Saint Kevin’s Day & the Patron at Glendalough

Glendalough, Wicklow –

Saint Kevin’s Day – 3 June,

The Patron of the Seven Churches of Glendalough
The Patron, Festival of Saint Kevin at the Seven Churches, Glendalough, 1813 – Joseph Peacock

Mr & Mrs S.C. Hall;

‘until very recently (the peasantry), honoured the memory of the patron saint by assembling in the churchyard to drink and fight, but this custom was put to an end by the parish priest who, a few days before one of our visits, had actually turned the whiskey into a stream, gathered the shillelaghs into a large bonfire and made wrathful and brutal men,who had been enemies for centuries, embrace each other in peace and goodwill over Kevin’s grave.’

Hall’s Ireland, 1842

The more disreputable activities described above did not cease before 1842, as the Hall’s maintain, but continued until 1862, when Cardinal Paul Cullen suppressed the pilgrimage.

The Lough Derg Pilgrimage

Donegal-

station island lough derg 1913 laurence
Station Island, Lough Derg, 1913 – Lawrence Collection, The National Library of Ireland

William Carleton;

‘Lough Derg is in the centre of a lake in the wild and gloomy mountains of Donegal, and can only be approached by boat. The property in which it lies belongs to the Leslies of Glasslough. They have leased the ferry of the island to certain persons, who were contracted to pay them two hundred a year. I think it was in the year 1796, that a boat filled with ‘pilgrims’, as they are called, was lost, on its way across to the lake, owing to the drunkenness of the boatmen.

My father’s anecdote, or rather legend, went on to state that there was a holy priest in the boat who, when it sank with its freight, deliberately walked on the waters of the lake until he reached the island in perfect safety. I recollect observing to my father when he told me this legend: ‘It is strange that if he had the power of walking upon the water, he had not the power of saving the boat and all that were in it.’ He paused and looked at me, but said nothing.’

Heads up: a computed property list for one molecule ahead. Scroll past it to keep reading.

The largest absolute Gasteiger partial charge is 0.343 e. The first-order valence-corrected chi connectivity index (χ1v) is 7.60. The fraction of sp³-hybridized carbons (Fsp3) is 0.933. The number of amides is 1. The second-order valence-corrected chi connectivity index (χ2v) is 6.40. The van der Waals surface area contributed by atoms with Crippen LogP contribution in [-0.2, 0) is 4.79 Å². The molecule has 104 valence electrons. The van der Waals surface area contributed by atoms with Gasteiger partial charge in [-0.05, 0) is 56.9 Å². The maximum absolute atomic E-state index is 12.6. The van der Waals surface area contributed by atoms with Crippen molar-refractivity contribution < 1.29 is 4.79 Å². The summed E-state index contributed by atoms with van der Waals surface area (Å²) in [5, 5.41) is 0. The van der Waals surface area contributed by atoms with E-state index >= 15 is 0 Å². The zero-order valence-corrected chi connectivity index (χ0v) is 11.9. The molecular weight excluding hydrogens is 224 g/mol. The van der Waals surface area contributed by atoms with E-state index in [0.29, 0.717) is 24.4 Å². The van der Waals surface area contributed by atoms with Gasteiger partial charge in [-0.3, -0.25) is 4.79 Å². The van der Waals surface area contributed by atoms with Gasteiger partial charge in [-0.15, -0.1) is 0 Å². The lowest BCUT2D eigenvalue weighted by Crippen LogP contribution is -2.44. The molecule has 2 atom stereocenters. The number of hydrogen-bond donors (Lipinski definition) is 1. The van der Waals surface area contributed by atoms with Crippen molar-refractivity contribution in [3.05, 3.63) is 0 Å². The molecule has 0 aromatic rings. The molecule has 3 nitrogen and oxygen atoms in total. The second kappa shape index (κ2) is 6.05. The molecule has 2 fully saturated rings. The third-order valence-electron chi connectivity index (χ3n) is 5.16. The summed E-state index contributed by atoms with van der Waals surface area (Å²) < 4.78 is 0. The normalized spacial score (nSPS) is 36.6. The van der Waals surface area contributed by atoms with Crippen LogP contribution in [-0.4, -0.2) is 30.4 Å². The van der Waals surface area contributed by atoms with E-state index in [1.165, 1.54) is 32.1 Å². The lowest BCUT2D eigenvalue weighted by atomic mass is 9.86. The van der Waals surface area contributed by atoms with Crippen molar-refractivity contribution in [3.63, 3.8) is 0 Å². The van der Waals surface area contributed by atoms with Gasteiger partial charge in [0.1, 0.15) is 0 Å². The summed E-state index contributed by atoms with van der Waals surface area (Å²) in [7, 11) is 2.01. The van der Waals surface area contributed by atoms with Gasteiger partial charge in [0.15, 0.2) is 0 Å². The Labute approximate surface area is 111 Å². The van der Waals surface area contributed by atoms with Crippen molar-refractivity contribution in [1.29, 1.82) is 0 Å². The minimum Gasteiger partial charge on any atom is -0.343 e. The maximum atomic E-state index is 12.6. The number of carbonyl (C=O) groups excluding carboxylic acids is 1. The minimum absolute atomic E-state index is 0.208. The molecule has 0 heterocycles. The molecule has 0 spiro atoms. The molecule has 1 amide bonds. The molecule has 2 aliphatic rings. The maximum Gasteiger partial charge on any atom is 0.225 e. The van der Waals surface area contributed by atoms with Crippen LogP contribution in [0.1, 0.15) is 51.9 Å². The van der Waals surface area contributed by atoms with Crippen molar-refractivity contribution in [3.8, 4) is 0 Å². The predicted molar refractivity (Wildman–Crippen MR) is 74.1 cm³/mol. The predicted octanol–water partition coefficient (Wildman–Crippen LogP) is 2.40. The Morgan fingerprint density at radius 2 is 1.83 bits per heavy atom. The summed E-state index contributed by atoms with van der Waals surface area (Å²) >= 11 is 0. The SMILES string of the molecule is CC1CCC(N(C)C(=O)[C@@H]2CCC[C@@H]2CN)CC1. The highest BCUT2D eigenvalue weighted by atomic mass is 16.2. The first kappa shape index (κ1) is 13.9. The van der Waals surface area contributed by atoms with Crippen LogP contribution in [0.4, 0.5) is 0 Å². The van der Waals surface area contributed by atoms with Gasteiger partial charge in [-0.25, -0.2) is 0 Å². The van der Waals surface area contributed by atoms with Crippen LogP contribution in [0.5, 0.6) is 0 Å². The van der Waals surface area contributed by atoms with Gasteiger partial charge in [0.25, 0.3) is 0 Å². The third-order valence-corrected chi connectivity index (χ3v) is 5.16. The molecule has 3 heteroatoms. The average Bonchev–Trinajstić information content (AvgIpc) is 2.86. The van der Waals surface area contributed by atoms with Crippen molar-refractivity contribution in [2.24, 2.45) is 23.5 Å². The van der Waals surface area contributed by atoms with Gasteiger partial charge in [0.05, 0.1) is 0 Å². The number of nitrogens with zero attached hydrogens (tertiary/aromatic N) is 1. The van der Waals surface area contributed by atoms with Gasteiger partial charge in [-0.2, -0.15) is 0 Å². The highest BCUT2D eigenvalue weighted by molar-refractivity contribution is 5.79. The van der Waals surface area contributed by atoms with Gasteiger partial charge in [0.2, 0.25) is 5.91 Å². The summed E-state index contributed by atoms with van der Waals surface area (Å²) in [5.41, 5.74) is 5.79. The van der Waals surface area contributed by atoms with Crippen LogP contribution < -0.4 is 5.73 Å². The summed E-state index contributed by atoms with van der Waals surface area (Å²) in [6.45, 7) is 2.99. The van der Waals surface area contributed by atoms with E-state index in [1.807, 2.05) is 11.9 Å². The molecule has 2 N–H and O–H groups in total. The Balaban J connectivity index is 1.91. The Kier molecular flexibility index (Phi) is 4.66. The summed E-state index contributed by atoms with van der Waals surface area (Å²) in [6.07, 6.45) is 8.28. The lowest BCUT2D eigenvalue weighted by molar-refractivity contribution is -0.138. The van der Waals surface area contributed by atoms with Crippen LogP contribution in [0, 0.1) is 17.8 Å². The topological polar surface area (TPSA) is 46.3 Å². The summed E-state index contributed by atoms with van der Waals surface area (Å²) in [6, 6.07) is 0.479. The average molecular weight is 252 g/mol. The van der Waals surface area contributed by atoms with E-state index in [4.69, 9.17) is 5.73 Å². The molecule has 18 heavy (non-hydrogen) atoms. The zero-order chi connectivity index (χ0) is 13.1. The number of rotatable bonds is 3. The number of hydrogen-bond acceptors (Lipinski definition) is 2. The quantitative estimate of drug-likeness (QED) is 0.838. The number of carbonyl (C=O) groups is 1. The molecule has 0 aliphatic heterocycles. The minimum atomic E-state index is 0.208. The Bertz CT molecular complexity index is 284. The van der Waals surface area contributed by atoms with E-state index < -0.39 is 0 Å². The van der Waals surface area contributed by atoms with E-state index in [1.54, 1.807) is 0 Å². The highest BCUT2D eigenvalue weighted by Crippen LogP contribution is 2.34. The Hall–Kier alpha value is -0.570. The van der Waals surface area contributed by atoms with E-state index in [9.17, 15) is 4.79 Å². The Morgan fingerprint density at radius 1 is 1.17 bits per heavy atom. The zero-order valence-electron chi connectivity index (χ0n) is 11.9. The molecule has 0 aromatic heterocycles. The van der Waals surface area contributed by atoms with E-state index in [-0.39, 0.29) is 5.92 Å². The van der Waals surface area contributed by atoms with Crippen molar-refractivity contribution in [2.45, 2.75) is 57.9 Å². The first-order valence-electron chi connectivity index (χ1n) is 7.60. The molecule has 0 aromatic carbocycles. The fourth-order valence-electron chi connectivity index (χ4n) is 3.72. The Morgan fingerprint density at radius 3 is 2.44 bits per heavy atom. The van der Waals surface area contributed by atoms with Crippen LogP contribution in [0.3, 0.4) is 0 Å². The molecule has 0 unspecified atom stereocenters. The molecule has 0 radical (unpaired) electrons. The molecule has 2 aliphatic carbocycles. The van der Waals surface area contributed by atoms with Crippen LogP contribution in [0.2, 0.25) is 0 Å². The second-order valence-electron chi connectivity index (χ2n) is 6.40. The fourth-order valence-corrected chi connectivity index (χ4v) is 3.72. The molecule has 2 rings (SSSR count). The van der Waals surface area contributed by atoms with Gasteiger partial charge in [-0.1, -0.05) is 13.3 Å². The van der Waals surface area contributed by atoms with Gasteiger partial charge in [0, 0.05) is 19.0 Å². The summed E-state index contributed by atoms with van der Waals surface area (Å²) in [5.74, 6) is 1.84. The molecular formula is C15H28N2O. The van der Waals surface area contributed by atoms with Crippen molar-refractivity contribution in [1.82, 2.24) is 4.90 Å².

Wiilliam Carleton’s Autobiography, 1896

 

Pilgrimages to Lough Derg traditionally, as well as latterly, began in late May or early June, and continued until the Feast of the Assumption, 15 of August.

During the eighteenth and nineteenth century Station Island was often referred to as Saint Patrick’s Purgatory, a name that was adopted from a cave on the island. The cave itself received the name through a legend, where Saint Patrick prayed to God for assistance in converting the Irish, and God, answering his prayer, showed Patrick a cave which led to purgatory, where the horrors of hell could be viewed by pilgrims. The cave remained accessible to pilgrims who visited the island up until 1632, when the cave was closed by order of the Lord Lieutenant.

The Lough Derg Pilgrimage remains one of  one Ireland’s most popular pilgrimage sites,  and accounts of pilgrimages to the island date back to the twelfth century, with oral accounts bringing the site back to the fifth century. Shane Leslie bequeathed the site to the Bishop of Clougher in 1960.

 

 

 

 

 

Saint Laserian’s Feast Day

Carlow-

St Stenan's Tree with rag offering, Kiltinanlea (Folklore 22, no 2 1911, 210-212).